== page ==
We need to revamp our nursing education. If we still want to have BSN be the standard we should have the first three years academic  and the forth year a full year of clinical experiences bot on the nursing care unit and in the community. This can be set-up like an internship as they learn to be part of a nursing team.

As a practicing nurse and educator for 46 years, I have seen our education of nurses falter due to economic factors, nursing shortages, lack of adequate nursing faculty, and the poor cooperation and collaboration between nursing programs and healthcare institutions over the amount of time and space allowed for students to practice in real life environments. Why have we allowed this to degrade our profession. We still are considered the most trustworthy of professions so why are we letting the public down?

It is time our nursing profession and organizations worked together to develop a standard curriculum that all levels of nursing could contribute toward. Is it not our goal to provide the best education for our nursing students so they will be able to enter the workforce knowing they are competent with knowledge and skills necessary to safely enter the practice of nursing?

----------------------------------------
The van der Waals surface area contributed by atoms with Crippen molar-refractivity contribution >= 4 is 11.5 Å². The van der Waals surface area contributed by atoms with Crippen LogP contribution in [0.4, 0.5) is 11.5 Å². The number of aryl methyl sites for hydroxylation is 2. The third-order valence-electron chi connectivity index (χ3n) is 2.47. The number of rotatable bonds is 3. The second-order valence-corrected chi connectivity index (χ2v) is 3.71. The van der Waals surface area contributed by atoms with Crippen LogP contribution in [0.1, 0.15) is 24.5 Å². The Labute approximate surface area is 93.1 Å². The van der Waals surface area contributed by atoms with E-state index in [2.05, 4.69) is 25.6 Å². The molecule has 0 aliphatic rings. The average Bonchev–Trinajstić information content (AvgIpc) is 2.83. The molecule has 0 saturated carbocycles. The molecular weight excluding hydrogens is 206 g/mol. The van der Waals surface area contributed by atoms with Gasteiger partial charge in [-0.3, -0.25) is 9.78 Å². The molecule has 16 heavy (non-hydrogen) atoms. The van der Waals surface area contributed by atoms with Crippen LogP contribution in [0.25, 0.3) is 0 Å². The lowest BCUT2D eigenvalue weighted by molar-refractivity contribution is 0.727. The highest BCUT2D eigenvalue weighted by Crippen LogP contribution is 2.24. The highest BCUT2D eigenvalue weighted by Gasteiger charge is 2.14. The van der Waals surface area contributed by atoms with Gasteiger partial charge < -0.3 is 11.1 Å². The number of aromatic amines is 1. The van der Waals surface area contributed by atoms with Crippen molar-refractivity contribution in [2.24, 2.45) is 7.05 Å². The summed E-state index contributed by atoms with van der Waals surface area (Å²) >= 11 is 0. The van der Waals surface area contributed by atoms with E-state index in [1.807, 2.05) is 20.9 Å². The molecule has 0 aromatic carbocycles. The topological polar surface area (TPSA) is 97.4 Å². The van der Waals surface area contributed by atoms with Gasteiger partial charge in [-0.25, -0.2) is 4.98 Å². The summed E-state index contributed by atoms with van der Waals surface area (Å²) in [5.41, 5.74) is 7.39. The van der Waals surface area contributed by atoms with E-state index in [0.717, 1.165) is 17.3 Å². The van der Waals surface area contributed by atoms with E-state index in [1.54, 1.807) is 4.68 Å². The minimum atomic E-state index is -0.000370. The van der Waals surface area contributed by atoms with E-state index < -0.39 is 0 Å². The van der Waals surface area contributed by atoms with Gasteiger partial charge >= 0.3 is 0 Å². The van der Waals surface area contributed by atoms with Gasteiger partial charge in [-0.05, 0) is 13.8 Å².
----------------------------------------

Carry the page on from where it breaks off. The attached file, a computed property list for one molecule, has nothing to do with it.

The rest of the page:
Diane Glasser, Nursing - Faculty January 17, 2012 4:02 PM
Lebanon PA

I am against the requirement that all entry level RNs have a BSN degree.  I enterered the nursing field as a second career at the age of 48.  I had previously worked in another field for over 20 yrs having attained a bachelors degree in business admin prior to that. It wou

D be quite a hardship for me both personally and financially to continue my education at this time to attain a second bachelors degree. I do not believe that having that degree would add to my high level of professionalism and compassion I now bring to nursing.

William, Neuro - RN, Helen Hayes Hosp January 17, 2012 2:43 PM
W Haverstraw NY

Obtaining a BSN is a great achievement, however many students are now facing difficulty getting a job without having experience... its a catch 22... nothing wrong wiith furthering your education but it would be nice to know that doing so would ensure you will find work.

Meli January 17, 2012 12:13 PM
New York NY